A biliopancreatic diversion changes the normal process of digestion by making the stomach smaller and letting food bypass part of the small intestine so that fewer calories are absorbed. This is quite a major operation requiring three to five days stay in the hospital and rest for at least three to five weeks more before normal work can be resumed. The operation can also be done through laprascopy where only a small incision is made and the operation carried out using a camera.
Laproscopic operation requires smaller incision and the post operative recovery is faster. The open surgery is quite a big one with the incision of the stomach being quite large. It needs a well qualified and highly experienced doctor to make it successful. In lesser hands anything can go wrong. The stomach is cut and a bypass done which connects the smaller stomach to the lower part of the small intestine thus bypassing the duodenum and other organs of the abdomen. This procedure requires great skill.
The procedure may take at least four to five hours under complete sedation and requires hospitalization for a few days. The patient has to take complete bed rest. If he gets up, his stomach may hurt. He has to have a strictly liquid diet for complete recovery. If the food he takes is not ingested properly, it may result in indigestion, diarrhea, foul smelling stools and the like. After a few days he can have semi solid food. He can walk about if he has no pain but he should not strain himself nor overdo anything. He should not lift heavy things, he should not bend and he should take things easy.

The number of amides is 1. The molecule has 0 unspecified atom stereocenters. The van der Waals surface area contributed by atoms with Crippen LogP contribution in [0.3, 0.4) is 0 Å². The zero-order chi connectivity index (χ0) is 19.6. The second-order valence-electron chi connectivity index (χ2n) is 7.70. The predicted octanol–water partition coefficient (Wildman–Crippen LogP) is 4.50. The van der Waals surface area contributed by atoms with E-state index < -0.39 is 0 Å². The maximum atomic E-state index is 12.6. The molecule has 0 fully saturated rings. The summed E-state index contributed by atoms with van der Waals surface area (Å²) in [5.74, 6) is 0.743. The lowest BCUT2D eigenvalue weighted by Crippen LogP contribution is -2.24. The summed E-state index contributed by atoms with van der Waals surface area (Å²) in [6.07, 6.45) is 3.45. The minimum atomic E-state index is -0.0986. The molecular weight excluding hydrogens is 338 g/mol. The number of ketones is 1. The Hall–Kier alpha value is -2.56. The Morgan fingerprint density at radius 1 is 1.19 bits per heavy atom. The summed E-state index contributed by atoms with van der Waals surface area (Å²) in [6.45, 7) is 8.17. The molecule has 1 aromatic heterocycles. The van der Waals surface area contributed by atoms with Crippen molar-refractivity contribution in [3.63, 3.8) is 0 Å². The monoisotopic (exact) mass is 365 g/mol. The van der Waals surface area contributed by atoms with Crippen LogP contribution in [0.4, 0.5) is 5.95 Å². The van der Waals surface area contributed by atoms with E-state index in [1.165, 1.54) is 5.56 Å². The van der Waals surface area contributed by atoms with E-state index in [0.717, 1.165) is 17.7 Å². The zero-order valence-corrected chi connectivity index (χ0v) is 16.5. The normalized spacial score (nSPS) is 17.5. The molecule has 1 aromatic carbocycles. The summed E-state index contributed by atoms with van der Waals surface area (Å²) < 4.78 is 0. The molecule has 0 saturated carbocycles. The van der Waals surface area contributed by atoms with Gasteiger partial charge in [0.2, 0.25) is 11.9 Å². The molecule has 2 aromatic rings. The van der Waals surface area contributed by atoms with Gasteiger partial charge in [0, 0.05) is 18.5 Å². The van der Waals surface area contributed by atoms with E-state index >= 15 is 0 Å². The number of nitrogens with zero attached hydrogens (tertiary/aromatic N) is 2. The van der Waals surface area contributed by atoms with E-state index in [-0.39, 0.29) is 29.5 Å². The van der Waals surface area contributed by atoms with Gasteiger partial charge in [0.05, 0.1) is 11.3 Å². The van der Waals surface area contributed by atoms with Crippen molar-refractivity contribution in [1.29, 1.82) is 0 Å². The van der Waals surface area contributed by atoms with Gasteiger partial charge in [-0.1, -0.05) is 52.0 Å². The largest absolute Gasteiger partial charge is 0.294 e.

Once he goes home he should keep a strict check on his temperature. Fever may be a precursor of some infection of the wound. He should inform the doctor if there is anything unusual, if he has sudden pain or swelling or excessive vomiting. The stomach being smaller, it has to get used to the new quantity of food the patient eats. Once this is settled, the patient should still rest for three to five weeks till the entire wound, internally and externally is healed. He should be in touch with his doctors and obediently take the medicines prescribed.
If some of the stomach acids leak into the intestines, there may be perforations of the intestinal walls, which may cause pain and fever. He should contact the doctor. As most of the food does not pass through that part of the intestine which is responsible for the absorption of essential vitamins and calcium, the patient may develop vitamin and calcium deficiency resulting in many problems. In fact thirty percent of patients of biliopancreatic diversion develop vitamin deficiency within a year. He should take vitamin supplements regularly. The main post operative job is to have regular check ups and see that everything is okay.
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